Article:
Cross stared at him and didn't take it. "Where did you enter?"
A tiny flicker of a smile appeared, and then it disappeared into an emotionless mask again. "It's an honor to finally be able to hear your voice without having you listen to you snarl angrily. You see, there's a rumor going around that you're a mute—ah, there's that famous glare."
He refused to have his ire provoked further and settled for crossing his arms. Mr. X's smile widened and he returned his hand to his side. "That's a kind way for you to thank the person who saved you."
"I didn't need your help." Cross was already turning past Mr. X, throwing open the hidden door behind him.
That night, when he finally returned to his room, he found his USP compact lying on his table, cleaned and reassembled.
He picked it up, weighed it in his hands, and set it down again. "This is probably when you plan for us to become inseparable friends, isn't it?"
Over in the corner, Mr. X swung around in his chair, smiling faintly. "How'd you know?"
He treated to him another glare and crossed the floor to sit on the bed, USP in hand. "Shock value. Just the kind of thing your kind goes for."
He shrugged, a helpless smirk on his face. "No wonder Sloan prizes you so much. Snarky and a good liar. We're of the same kind, Cross. We're the best in the Fraternity." Mr. X leaned forward, his brown eyes alight with a gleam. "Maybe even better than Sloan."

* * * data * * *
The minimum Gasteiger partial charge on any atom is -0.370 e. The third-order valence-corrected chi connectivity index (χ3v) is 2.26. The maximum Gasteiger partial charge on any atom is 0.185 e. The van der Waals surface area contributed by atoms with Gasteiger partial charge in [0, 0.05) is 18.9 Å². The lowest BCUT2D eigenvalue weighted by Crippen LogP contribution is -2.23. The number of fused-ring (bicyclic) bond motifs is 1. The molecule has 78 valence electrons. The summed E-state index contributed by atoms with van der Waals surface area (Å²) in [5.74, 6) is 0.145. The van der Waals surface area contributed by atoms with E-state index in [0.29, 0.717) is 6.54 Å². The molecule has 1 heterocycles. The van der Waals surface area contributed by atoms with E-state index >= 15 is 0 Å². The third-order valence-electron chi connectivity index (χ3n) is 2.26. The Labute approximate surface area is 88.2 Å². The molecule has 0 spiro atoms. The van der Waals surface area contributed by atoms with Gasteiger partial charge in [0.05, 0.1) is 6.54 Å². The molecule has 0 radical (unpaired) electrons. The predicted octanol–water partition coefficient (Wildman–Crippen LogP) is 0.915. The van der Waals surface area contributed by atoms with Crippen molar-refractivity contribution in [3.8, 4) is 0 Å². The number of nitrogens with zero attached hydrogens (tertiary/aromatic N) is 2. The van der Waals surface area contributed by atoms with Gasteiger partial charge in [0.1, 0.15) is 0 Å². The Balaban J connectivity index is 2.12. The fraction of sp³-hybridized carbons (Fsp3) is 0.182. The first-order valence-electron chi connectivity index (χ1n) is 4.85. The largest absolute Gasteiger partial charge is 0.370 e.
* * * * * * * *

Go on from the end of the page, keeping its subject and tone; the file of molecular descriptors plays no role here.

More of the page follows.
"What's in it for me?" asked Cross. "Nothing good will come out of any of us attempting to take over the Fraternity."
"You're the one who said it, Cross. Not me." He ran a finger along the Imanishi. "I was just saying—'perfection out of chaos.' The insanity speech Sloan makes every time to every promising prospect—that bit caught my attention. If there's perfection out of chaos, then we've got to change things up a bit now, don't we?"
"I have no interest in running the Fraternity."
"Help me, Cross. With Sloan in charge, we'll always remain his puppets. You want that?"
"With you in charge? I think I'd rather leave."
At that Mr. X laughed delightedly and watched Cross hold open the door. "Get out." He strode out without further comment. When the door closed with a bang behind him, he smirked and spun the Imanishi in his hands. "I win, Cross."